Baby's non-stop giggling was actually a symptom of a serious illness
Some people say that laughter is the best medicine, but for toddler Jack Young, his constant fits of giggles were almost what killed him. Many people, including his parents at first, thought that Jack was simply a happy and easily-amused little boy who laughed a lot. But little did they know that his laughing was actually a symptom of a very strange and rare form of seizure. Jack's mother and father, Ed and Gemma Young, hail from Winscombe in England, were disturbed when little Jack would laugh for up to 17 hours a day.
Two years after his birth on May 11 2014, Gemma and Ed learned from doctors who that Jack's hysterical laughter was actually caused by a benign grape-sized brain tumour, which had caused hypothalamic hamartoma - a form of seizure which only occurs in one in every 1000 epileptic children. On June 16, 2016, Jack finally had an operation to remove the tumor at the Bristol Royal Hospital for Children, and after that, his giggles subsided.
Commenting on baby Jack's bizarre condition in a recent interview, Gemma stated: "To be honest, we just thought he was so happy all the time. It was a little chuckle but it just seemed to go on and on, like a record on repeat. To start with, I was just a new mum trying to get into a new routine, but after two months things became too much and we had to move Jack downstairs to sleep in the end, as he was keeping his brother up too, it was exhausting."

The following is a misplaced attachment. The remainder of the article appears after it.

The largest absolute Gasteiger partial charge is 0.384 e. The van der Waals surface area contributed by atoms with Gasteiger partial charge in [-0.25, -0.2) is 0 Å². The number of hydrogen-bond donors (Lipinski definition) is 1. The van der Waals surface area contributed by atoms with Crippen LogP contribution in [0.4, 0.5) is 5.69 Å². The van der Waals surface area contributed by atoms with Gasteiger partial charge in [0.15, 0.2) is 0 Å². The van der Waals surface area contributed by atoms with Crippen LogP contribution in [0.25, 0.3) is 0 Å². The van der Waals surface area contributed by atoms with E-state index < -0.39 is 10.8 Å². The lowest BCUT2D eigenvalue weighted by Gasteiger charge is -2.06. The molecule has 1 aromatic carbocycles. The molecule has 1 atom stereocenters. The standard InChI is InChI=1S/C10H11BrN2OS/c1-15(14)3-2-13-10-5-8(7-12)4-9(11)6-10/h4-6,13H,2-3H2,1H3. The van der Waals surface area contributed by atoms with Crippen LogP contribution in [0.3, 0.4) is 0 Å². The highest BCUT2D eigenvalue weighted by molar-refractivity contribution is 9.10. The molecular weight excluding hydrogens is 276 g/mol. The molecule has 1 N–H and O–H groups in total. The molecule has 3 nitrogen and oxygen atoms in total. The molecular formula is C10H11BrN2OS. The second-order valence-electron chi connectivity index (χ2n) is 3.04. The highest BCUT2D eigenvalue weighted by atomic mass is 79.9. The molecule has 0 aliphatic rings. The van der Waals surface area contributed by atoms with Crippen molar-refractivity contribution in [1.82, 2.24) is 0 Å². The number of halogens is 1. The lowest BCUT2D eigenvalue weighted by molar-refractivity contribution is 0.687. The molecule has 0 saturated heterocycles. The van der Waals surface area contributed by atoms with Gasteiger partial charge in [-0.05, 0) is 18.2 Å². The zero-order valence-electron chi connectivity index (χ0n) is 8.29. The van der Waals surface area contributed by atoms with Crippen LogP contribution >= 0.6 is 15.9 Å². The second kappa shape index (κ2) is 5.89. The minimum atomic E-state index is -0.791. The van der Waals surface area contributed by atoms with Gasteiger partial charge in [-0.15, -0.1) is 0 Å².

She added: "By this time, none of us were getting any sleep at all and I was begging doctors to do something. The sound was relentless and so unpredictable. It was hard to fall asleep, as I had no idea when the noise was going to happen again. Even a nurse at the hospital thought he was just laughing and was shocked when she realised his ‘laugh’ was the reason we were seeing doctors. People would say to us, ‘Isn’t he a happy lad?’ and he was a really happy little boy, but his chuckle wasn’t laughter, it was something else. I had no idea what could be wrong with Jack, but I was terrified that it might never stop."
"The doctor said he had hypothalamic hamartoma, meaning he had a benign brain tumour the size of a grape at the base of his brain, which causes gelastic seizures. It was a huge relief to know what was actually wrong with him, but so heartbreaking at the same time to think he had gone through all of that."
Thankfully the operation was a complete success. Jack, now aged four, is now completely cured of the giggles - although his mum and dad still get nervous when he laughs when watching funny cartoons. Considering the ordeal they've been through, I'm frankly not surprised.